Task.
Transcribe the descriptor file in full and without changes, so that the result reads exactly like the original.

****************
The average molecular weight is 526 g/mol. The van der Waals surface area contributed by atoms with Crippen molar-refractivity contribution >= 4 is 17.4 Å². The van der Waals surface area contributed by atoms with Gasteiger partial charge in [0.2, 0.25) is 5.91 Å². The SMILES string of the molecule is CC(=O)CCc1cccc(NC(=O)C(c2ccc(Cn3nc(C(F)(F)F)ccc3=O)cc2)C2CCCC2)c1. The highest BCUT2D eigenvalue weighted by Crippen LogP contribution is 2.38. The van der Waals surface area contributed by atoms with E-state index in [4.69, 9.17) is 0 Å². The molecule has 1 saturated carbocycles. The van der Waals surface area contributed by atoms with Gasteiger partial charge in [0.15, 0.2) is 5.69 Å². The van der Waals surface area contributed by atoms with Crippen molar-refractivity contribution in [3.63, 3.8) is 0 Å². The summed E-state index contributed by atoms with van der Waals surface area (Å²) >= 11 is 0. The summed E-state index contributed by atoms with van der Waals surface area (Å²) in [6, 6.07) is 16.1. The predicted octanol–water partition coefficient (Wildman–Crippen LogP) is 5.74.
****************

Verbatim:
The average molecular weight is 526 g/mol. The van der Waals surface area contributed by atoms with Crippen molar-refractivity contribution >= 4 is 17.4 Å². The van der Waals surface area contributed by atoms with Gasteiger partial charge in [0.2, 0.25) is 5.91 Å². The SMILES string of the molecule is CC(=O)CCc1cccc(NC(=O)C(c2ccc(Cn3nc(C(F)(F)F)ccc3=O)cc2)C2CCCC2)c1. The highest BCUT2D eigenvalue weighted by Crippen LogP contribution is 2.38. The van der Waals surface area contributed by atoms with E-state index in [4.69, 9.17) is 0 Å². The molecule has 1 saturated carbocycles. The van der Waals surface area contributed by atoms with Gasteiger partial charge in [0.15, 0.2) is 5.69 Å². The van der Waals surface area contributed by atoms with Crippen molar-refractivity contribution in [3.63, 3.8) is 0 Å². The summed E-state index contributed by atoms with van der Waals surface area (Å²) >= 11 is 0. The summed E-state index contributed by atoms with van der Waals surface area (Å²) in [6, 6.07) is 16.1. The predicted octanol–water partition coefficient (Wildman–Crippen LogP) is 5.74.